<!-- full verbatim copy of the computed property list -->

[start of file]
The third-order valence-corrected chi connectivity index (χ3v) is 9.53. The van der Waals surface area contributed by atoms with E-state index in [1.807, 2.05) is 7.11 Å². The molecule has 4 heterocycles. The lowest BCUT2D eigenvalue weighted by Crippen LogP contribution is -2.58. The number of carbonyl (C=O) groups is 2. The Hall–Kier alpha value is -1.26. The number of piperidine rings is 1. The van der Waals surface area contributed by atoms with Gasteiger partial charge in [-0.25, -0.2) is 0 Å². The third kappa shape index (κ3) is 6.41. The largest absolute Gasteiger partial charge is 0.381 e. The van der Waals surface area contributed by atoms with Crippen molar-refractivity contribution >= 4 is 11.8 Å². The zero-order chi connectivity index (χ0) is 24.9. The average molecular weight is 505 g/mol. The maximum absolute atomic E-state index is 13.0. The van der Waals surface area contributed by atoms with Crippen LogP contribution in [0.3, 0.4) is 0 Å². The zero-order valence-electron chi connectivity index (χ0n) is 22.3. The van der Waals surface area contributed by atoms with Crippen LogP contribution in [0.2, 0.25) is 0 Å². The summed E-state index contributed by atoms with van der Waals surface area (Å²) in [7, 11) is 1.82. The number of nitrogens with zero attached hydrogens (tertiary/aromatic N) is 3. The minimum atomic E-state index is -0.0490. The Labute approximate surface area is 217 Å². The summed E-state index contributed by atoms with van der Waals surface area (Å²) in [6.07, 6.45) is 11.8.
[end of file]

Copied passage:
The third-order valence-corrected chi connectivity index (χ3v) is 9.53. The van der Waals surface area contributed by atoms with E-state index in [1.807, 2.05) is 7.11 Å². The molecule has 4 heterocycles. The lowest BCUT2D eigenvalue weighted by Crippen LogP contribution is -2.58. The number of carbonyl (C=O) groups is 2. The Hall–Kier alpha value is -1.26. The number of piperidine rings is 1. The van der Waals surface area contributed by atoms with Gasteiger partial charge in [-0.25, -0.2) is 0 Å². The third kappa shape index (κ3) is 6.41. The largest absolute Gasteiger partial charge is 0.381 e. The van der Waals surface area contributed by atoms with Crippen molar-refractivity contribution >= 4 is 11.8 Å². The zero-order chi connectivity index (χ0) is 24.9. The average molecular weight is 505 g/mol. The maximum absolute atomic E-state index is 13.0. The van der Waals surface area contributed by atoms with Crippen LogP contribution in [0.3, 0.4) is 0 Å². The zero-order valence-electron chi connectivity index (χ0n) is 22.3. The van der Waals surface area contributed by atoms with Crippen LogP contribution in [0.2, 0.25) is 0 Å². The summed E-state index contributed by atoms with van der Waals surface area (Å²) in [7, 11) is 1.82. The number of nitrogens with zero attached hydrogens (tertiary/aromatic N) is 3. The minimum atomic E-state index is -0.0490. The Labute approximate surface area is 217 Å². The summed E-state index contributed by atoms with van der Waals surface area (Å²) in [6.07, 6.45) is 11.8.